Deer Management in Southern England

Currently it is estimated that there are over 2,000,000+ wild deer in the UK. Nationwide over 350,000 are culled each year. Despite this the population of deer is growing due to the lack of natural predators. The growing population is ever on the move searching for food and this is causing problems for land owners in terms of damage to fences, crops, woodlands and plants costing millions of pounds every year.

crop damage caused by deer

Some of the issues are not so obvious. A farmer in Sussex had £45,000 of damage caused to his combine harvester by running over deer hiding in the crops. A farmer in East Sussex had over £200,000 worth of crop damage caused by deer bedding down in his fields and simply crushing his crop.

Another serious issue not to be underestimated is the level of collisions between car drivers and deer. In the UK the second biggest killer of deer after disease, is road traffic accidents. Whilst it might seem the easy option to install deer proof fencing around farm crops and sensitive areas, the end result is more deer forced on to roads at night and in the early hours of the morning in order for them to migrate to better food producing areas. The unchecked growth of the herd will cause shortages which make the deer roam wider in search of food. The normally secretive and timid animals will venture out onto roads and into populated areas if the food supply in their range is dwindling.

Our clients are not limited to owners of large areas of land and commercial farmers. deer damaging treesSome clients have small paddocks where they keep horses and deer are eating all the food intended for the livestock. Several clients have issues with deer in their back gardens causing damage to planted areas lawns and fencing. Whilst working in small areas is not always possible, it is often managed by contacting the surrounding land owners and forming a group strategy.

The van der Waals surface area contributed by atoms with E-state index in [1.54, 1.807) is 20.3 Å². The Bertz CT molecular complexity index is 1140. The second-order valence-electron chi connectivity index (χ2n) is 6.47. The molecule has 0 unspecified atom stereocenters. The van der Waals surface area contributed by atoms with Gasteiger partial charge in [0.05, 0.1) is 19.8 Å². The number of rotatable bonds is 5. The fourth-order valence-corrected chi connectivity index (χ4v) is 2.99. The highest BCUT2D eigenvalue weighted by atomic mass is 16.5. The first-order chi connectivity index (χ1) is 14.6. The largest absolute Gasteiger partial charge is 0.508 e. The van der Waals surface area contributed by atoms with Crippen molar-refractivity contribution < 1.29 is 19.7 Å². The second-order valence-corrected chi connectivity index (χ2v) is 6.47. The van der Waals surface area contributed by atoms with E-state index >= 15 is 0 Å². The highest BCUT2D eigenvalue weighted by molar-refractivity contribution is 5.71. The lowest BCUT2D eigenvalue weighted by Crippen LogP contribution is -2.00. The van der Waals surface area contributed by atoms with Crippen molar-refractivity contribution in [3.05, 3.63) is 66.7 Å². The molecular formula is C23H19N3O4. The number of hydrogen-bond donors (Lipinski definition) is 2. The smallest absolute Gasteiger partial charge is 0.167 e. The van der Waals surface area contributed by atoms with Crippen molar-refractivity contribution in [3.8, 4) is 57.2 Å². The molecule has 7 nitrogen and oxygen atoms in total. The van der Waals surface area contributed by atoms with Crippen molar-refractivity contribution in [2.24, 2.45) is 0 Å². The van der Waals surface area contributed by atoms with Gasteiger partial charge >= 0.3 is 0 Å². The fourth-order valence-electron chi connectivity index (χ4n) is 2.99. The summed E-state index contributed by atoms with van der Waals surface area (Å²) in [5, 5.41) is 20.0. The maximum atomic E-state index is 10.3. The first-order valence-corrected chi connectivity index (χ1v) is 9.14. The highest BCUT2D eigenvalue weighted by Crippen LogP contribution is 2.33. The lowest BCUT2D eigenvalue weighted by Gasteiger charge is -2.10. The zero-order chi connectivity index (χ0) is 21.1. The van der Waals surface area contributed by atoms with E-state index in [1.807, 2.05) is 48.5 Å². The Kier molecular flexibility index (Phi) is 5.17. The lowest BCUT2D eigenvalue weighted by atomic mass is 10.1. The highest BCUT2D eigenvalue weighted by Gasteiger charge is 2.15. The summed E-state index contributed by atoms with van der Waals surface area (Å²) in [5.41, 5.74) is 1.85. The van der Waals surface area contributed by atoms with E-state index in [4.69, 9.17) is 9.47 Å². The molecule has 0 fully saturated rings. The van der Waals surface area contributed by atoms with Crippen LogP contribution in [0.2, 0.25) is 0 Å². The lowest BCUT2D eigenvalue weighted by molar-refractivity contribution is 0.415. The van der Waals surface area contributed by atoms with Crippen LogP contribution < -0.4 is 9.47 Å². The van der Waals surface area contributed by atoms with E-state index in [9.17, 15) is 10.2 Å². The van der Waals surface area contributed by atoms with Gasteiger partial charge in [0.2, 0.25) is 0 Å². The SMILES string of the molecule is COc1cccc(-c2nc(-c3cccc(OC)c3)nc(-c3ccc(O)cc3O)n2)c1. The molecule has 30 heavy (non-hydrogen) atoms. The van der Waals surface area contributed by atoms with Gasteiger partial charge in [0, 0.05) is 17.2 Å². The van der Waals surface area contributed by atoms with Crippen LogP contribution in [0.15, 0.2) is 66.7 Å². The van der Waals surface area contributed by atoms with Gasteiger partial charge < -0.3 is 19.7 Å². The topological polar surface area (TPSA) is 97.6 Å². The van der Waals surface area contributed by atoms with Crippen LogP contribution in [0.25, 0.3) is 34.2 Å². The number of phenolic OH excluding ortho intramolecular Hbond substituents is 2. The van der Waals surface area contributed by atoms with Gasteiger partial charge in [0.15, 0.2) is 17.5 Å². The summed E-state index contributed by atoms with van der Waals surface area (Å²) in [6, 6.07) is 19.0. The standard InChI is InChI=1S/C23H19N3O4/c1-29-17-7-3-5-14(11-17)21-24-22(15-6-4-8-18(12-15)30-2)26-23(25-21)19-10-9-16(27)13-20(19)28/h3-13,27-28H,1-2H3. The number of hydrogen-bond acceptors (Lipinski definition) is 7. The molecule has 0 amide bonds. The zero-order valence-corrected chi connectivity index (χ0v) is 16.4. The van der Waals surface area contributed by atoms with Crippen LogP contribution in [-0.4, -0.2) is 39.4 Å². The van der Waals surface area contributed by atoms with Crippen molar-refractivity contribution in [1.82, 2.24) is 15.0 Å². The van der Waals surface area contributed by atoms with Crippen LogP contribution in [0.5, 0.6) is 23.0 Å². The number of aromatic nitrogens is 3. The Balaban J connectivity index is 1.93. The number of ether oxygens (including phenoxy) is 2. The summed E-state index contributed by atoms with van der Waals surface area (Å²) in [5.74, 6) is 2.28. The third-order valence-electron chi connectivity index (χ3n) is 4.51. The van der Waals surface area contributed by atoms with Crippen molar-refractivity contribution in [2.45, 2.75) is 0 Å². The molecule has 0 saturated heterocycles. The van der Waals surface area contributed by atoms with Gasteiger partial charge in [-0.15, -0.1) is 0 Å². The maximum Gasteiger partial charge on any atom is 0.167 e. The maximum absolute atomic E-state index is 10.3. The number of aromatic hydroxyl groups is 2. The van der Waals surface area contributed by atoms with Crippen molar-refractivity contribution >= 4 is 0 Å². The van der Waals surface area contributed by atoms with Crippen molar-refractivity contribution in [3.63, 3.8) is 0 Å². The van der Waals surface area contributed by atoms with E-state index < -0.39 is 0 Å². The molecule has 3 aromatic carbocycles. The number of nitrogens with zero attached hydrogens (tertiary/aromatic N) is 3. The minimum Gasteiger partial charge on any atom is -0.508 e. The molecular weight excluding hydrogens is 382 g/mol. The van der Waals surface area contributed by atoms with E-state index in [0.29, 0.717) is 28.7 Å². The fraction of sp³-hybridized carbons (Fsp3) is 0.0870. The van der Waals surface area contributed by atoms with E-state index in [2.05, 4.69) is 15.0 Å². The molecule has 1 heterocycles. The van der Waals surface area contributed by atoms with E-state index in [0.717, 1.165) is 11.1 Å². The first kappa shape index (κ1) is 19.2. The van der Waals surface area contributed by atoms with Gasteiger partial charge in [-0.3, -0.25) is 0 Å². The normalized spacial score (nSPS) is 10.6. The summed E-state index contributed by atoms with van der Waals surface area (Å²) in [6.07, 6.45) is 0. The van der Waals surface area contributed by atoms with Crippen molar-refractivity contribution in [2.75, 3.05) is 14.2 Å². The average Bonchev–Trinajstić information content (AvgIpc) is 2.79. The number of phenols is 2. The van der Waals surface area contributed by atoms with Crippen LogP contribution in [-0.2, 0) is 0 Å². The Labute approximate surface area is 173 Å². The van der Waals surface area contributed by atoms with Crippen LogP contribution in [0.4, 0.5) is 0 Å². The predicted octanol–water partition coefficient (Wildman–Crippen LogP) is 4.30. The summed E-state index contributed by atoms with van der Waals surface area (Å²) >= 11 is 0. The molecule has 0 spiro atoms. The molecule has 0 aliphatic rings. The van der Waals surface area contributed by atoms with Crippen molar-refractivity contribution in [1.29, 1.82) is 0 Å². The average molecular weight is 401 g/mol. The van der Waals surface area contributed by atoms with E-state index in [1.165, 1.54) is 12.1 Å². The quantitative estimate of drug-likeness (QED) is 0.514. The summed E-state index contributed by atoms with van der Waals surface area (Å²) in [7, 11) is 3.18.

Deer Control for Conservation

Aside from the material damage and financial loss caused by deer, there is also the conservation issue. Deer cause extensive damage to woodlands and this can impact on other species of woodland animal. As an example of how important it is to control deer population growth, in 2013 the Royal Society for the Protection of Birds had to cull over 1000 deer to reduce damage to woodlands and protect rare bird species.

Conservation by population control is very significant to the deer population. With no natural predators the old, sick and week animals are not being removed from the herds. It is perhaps alarming to understand that deer will not actually die of old age related issues as we understand them, deer will simply wear down their teeth to a point where they can no longer eat and then they will starve to death. In the natural order of things the week animals would be removed by predators but there are no more wolves in the UK.

Allowing such animals to stay in the herds will weaken the blood line and ultimately lead to a situation where disease can become established in weakened animals and then transferred to healthy animals. This can cause great suffering in the herd. By culling the older weaker animals and preserving the prime breeding stock, it is possible to both control the herd size and the health of the herd.

Whilst the culling of such a beautiful animal is always an emotive subject, the works of groups like D.A.G.S.E. must be seen in the wider context of conservation. Keeping herds down to sensible sizes will reduce the impact on the land, reduce migration related accidents and maintain the health & welfare of this most magnificent beast.

D.A.G.S.E. is working hard with The Deer Initiative to manage the deer population in South East England. Safety & the welfare of the animal are our primary concern, which is why we strongly advocate a professional approach and a friendly and open attitude.